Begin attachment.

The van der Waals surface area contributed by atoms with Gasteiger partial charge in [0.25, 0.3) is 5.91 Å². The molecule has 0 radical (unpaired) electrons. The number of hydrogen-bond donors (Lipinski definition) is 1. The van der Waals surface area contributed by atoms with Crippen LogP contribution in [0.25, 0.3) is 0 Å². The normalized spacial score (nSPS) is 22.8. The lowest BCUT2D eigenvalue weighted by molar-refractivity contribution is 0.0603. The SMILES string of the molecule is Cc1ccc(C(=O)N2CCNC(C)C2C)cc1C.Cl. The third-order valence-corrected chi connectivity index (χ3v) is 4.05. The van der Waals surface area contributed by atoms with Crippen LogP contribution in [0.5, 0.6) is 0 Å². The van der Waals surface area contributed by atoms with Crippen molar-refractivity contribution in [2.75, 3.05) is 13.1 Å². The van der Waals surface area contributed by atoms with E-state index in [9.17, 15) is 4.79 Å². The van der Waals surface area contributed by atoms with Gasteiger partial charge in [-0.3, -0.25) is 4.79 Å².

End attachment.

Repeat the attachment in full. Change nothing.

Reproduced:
The van der Waals surface area contributed by atoms with Gasteiger partial charge in [0.25, 0.3) is 5.91 Å². The molecule has 0 radical (unpaired) electrons. The number of hydrogen-bond donors (Lipinski definition) is 1. The van der Waals surface area contributed by atoms with Crippen LogP contribution in [0.25, 0.3) is 0 Å². The normalized spacial score (nSPS) is 22.8. The lowest BCUT2D eigenvalue weighted by molar-refractivity contribution is 0.0603. The SMILES string of the molecule is Cc1ccc(C(=O)N2CCNC(C)C2C)cc1C.Cl. The third-order valence-corrected chi connectivity index (χ3v) is 4.05. The van der Waals surface area contributed by atoms with Crippen LogP contribution in [0.5, 0.6) is 0 Å². The van der Waals surface area contributed by atoms with Crippen molar-refractivity contribution in [2.75, 3.05) is 13.1 Å². The van der Waals surface area contributed by atoms with E-state index in [9.17, 15) is 4.79 Å². The van der Waals surface area contributed by atoms with Gasteiger partial charge in [-0.3, -0.25) is 4.79 Å².